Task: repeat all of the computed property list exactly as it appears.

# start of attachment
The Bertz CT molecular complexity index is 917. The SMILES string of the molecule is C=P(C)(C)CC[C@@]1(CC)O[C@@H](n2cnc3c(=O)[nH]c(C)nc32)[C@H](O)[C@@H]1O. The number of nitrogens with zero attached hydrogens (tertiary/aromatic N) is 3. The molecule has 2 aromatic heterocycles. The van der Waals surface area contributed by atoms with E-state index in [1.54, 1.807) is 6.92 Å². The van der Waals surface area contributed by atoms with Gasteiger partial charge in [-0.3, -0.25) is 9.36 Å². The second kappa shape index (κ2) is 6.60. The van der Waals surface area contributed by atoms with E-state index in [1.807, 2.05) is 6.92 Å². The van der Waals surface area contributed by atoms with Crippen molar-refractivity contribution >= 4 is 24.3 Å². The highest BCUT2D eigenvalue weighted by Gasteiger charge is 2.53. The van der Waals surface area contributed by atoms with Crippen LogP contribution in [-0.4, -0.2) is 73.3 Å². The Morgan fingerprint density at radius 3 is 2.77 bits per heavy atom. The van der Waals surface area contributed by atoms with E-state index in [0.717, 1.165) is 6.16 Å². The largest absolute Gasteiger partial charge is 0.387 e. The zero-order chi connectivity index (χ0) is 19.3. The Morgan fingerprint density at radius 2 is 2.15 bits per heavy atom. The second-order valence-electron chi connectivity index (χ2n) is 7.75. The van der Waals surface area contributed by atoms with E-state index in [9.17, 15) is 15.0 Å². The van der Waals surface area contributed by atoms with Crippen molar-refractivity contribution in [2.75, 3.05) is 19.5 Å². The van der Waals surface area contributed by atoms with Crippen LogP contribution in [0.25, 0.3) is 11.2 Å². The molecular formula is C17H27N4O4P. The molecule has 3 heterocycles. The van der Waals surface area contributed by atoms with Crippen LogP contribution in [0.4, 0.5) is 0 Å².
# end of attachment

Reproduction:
The Bertz CT molecular complexity index is 917. The SMILES string of the molecule is C=P(C)(C)CC[C@@]1(CC)O[C@@H](n2cnc3c(=O)[nH]c(C)nc32)[C@H](O)[C@@H]1O. The number of nitrogens with zero attached hydrogens (tertiary/aromatic N) is 3. The molecule has 2 aromatic heterocycles. The van der Waals surface area contributed by atoms with E-state index in [1.54, 1.807) is 6.92 Å². The van der Waals surface area contributed by atoms with Gasteiger partial charge in [-0.3, -0.25) is 9.36 Å². The second kappa shape index (κ2) is 6.60. The van der Waals surface area contributed by atoms with E-state index in [1.807, 2.05) is 6.92 Å². The van der Waals surface area contributed by atoms with Crippen molar-refractivity contribution >= 4 is 24.3 Å². The highest BCUT2D eigenvalue weighted by Gasteiger charge is 2.53. The van der Waals surface area contributed by atoms with Crippen LogP contribution in [-0.4, -0.2) is 73.3 Å². The Morgan fingerprint density at radius 3 is 2.77 bits per heavy atom. The van der Waals surface area contributed by atoms with E-state index in [0.717, 1.165) is 6.16 Å². The largest absolute Gasteiger partial charge is 0.387 e. The zero-order chi connectivity index (χ0) is 19.3. The Morgan fingerprint density at radius 2 is 2.15 bits per heavy atom. The second-order valence-electron chi connectivity index (χ2n) is 7.75. The van der Waals surface area contributed by atoms with E-state index in [9.17, 15) is 15.0 Å². The van der Waals surface area contributed by atoms with Crippen molar-refractivity contribution in [2.75, 3.05) is 19.5 Å². The van der Waals surface area contributed by atoms with Crippen LogP contribution in [0.25, 0.3) is 11.2 Å². The molecular formula is C17H27N4O4P. The molecule has 3 heterocycles. The van der Waals surface area contributed by atoms with Crippen LogP contribution in [0.4, 0.5) is 0 Å².